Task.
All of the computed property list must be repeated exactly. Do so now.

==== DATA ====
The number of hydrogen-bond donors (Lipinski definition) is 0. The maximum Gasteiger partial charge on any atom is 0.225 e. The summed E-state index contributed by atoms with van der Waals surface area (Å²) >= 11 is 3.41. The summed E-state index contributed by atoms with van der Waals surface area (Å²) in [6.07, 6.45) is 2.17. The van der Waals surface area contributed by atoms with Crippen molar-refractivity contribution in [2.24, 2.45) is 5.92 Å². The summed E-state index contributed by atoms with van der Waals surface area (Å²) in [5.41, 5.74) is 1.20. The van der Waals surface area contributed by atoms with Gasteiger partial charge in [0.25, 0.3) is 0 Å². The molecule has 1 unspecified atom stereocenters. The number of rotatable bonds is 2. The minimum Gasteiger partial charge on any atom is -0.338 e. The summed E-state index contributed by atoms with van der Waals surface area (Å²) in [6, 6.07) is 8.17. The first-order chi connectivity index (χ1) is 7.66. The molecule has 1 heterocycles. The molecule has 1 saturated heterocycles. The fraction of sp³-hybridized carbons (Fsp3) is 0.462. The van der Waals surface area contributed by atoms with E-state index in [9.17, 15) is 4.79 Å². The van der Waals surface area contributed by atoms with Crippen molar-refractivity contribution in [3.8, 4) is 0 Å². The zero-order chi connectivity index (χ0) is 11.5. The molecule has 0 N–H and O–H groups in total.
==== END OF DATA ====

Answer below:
The number of hydrogen-bond donors (Lipinski definition) is 0. The maximum Gasteiger partial charge on any atom is 0.225 e. The summed E-state index contributed by atoms with van der Waals surface area (Å²) >= 11 is 3.41. The summed E-state index contributed by atoms with van der Waals surface area (Å²) in [6.07, 6.45) is 2.17. The van der Waals surface area contributed by atoms with Crippen molar-refractivity contribution in [2.24, 2.45) is 5.92 Å². The summed E-state index contributed by atoms with van der Waals surface area (Å²) in [5.41, 5.74) is 1.20. The van der Waals surface area contributed by atoms with Gasteiger partial charge in [0.25, 0.3) is 0 Å². The molecule has 1 unspecified atom stereocenters. The number of rotatable bonds is 2. The minimum Gasteiger partial charge on any atom is -0.338 e. The summed E-state index contributed by atoms with van der Waals surface area (Å²) in [6, 6.07) is 8.17. The first-order chi connectivity index (χ1) is 7.66. The molecule has 1 heterocycles. The molecule has 1 saturated heterocycles. The fraction of sp³-hybridized carbons (Fsp3) is 0.462. The van der Waals surface area contributed by atoms with E-state index in [9.17, 15) is 4.79 Å². The van der Waals surface area contributed by atoms with Crippen molar-refractivity contribution in [3.8, 4) is 0 Å². The zero-order chi connectivity index (χ0) is 11.5. The molecule has 0 N–H and O–H groups in total.